REVIEW: The Murder of Laci Peterson by Cliff Linedecker

The Murder of Laci Peterson
by Cliff Linedecker

Copyright: 2003
Pages: 222
Rating: 3.5/5
Read: Oct. 13-19, 2009
Challenge:  2009 100+ Reading Challenge ; RYOB 2009; Countdown Challenge 2010
Yearly Count: 55

First Line: Homicide is the leading cause of death for pregnant women in America.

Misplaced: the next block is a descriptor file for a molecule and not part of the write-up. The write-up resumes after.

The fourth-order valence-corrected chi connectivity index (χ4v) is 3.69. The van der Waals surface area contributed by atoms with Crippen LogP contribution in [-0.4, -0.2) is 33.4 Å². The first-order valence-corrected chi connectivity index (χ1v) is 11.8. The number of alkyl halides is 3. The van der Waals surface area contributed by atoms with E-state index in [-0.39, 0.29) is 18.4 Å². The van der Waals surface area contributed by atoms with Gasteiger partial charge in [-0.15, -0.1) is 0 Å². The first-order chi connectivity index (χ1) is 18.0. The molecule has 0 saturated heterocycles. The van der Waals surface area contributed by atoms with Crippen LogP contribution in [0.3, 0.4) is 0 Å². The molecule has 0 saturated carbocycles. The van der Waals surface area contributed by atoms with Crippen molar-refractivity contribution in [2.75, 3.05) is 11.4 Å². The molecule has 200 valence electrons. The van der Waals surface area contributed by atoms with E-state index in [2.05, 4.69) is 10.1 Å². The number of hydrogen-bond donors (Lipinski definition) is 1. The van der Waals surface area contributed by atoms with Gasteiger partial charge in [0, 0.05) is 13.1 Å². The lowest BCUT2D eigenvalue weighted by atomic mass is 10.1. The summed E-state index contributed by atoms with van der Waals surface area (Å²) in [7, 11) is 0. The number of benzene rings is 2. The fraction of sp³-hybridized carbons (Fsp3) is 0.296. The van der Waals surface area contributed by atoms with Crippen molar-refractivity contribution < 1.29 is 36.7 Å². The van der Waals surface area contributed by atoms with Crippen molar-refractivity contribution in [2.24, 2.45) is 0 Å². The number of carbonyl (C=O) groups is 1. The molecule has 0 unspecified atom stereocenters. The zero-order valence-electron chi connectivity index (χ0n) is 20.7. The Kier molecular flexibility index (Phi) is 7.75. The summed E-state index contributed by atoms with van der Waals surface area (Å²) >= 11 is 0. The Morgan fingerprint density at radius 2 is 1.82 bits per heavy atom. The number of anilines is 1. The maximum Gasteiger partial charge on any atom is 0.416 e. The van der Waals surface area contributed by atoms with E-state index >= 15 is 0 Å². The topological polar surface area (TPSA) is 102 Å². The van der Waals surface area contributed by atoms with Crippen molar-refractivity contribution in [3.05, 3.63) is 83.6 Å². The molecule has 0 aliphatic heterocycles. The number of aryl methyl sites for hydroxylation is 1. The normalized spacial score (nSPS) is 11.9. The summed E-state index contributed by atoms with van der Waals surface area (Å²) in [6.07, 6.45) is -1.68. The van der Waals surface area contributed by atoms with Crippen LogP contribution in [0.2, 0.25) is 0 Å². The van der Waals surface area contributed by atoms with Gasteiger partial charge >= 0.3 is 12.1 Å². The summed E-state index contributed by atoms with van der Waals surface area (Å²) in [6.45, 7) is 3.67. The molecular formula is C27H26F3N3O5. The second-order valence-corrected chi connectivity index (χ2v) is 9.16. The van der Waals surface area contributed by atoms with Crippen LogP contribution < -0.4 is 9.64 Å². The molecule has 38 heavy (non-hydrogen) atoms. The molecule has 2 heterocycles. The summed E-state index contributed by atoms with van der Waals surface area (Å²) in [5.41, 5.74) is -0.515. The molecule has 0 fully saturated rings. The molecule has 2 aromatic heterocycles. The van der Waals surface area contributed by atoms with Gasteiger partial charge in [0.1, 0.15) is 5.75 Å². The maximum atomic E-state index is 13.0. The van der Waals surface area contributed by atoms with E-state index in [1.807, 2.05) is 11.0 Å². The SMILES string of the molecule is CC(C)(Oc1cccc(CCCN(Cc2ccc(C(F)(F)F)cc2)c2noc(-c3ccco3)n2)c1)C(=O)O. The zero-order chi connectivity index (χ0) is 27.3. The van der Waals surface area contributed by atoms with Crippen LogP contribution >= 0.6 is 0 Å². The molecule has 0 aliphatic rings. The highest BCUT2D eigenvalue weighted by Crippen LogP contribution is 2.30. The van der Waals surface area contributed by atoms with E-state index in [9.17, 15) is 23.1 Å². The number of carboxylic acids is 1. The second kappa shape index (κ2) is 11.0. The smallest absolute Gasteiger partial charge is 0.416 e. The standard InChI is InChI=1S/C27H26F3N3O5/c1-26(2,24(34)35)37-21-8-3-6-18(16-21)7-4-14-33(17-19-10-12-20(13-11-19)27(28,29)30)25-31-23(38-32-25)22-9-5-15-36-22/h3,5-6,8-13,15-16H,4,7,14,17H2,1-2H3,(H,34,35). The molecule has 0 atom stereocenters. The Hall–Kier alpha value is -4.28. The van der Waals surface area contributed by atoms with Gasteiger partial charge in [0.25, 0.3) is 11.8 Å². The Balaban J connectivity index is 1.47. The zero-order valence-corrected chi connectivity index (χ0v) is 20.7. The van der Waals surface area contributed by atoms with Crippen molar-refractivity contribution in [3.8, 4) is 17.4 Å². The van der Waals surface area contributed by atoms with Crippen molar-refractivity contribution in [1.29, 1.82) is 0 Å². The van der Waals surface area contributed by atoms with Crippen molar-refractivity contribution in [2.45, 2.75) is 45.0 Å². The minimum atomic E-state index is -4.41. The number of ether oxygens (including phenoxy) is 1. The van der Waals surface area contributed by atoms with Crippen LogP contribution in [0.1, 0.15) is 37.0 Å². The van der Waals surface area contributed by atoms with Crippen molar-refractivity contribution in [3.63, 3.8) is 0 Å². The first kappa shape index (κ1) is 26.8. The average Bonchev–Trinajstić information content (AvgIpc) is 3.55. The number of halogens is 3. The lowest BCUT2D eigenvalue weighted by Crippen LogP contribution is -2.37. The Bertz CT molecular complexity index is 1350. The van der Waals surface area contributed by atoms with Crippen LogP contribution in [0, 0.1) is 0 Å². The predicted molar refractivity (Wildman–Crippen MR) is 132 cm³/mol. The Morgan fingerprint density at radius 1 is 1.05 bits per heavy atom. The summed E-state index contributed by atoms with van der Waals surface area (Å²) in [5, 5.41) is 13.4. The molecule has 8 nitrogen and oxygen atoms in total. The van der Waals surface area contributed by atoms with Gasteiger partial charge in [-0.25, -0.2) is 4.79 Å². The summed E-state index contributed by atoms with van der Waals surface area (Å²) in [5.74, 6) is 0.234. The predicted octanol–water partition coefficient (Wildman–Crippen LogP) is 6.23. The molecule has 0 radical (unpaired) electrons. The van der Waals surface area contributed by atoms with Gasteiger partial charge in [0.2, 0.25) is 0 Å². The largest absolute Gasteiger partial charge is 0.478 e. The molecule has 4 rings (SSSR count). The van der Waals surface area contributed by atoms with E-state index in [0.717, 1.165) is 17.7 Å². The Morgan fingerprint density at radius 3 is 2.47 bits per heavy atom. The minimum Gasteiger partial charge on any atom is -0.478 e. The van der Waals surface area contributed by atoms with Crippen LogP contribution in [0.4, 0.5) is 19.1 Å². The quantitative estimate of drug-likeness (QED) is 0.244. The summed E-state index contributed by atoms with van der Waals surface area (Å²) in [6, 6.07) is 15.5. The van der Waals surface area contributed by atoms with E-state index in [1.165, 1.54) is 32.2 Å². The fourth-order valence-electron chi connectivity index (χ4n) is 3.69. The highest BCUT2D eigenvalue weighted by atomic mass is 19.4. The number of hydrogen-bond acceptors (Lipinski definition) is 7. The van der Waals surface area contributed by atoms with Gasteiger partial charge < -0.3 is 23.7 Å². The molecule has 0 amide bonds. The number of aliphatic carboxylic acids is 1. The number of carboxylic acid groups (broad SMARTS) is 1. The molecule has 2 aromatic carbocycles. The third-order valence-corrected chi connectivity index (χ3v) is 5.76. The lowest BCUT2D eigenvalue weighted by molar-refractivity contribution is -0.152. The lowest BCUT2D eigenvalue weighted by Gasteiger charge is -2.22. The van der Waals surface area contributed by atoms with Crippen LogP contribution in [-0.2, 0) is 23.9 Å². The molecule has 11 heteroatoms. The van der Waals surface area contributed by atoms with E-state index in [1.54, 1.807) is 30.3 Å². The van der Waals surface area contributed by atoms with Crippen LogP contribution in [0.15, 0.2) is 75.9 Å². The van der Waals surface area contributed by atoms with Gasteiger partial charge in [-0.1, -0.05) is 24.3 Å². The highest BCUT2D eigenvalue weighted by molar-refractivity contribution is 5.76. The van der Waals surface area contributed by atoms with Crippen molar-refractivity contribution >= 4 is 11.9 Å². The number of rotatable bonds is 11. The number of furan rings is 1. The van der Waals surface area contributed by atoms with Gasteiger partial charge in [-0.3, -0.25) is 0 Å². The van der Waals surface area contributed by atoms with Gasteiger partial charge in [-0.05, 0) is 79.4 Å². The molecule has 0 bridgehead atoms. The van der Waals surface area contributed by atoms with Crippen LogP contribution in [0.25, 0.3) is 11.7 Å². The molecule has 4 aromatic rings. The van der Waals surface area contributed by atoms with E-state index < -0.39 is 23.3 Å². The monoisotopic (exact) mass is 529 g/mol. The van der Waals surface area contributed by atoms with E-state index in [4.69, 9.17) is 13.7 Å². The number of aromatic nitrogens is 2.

I followed this case like nothing I had ever followed before or since. I was just absolutely obsessed with it. And yeah, I thought Peterson was guilty from pretty much day one. I don’t want to go into a lot of details of the case itself because anyone who was alive in America and paying the slightest bit of attention in 2002 after the disappearance of Laci to the end of 2005 that culminated with the guilty verdict and death sentence of Scott knows at least the basic facts of this case. All in all, I was like a lot of the American people, I fell in love with the young woman with the deep dimples who was excited to be having a baby boy in a few months. And I was outraged that her husband could possibly be responsible for killing her. To read the first line of this book that I quoted up above is absolutely sickening. Pregnancy is supposed to be the happiest time in a woman’s life. It’s really a miracle, a blessing. Having never been pregnant myself, I cannot imagine what it would feel like to carry a baby inside me. But I also cannot imagine the pain and hurt and betrayal that would accomany being murdered by your spouse either. But to know that you and your baby both were being murdered: unthinkable. There really isn’t nothing new in this book that anyone who paid attention to this case as it was unfolding wouldn’t already know. It was published before Scott Peterson went on trial for the murders of his wife and unborn son, so there is a huge chunk of the case not even covered in it. But I suppose if you want a pretty good description of the facts of the case, this would be a good choice. I have also read Laci by Michael Fleeman (last year I believe). I’m not sure which one would be the better choice, because the facts are the facts pretty much in this case. But if you’re a true crime fan, this is definitely a book and case that will prove to be interesting.

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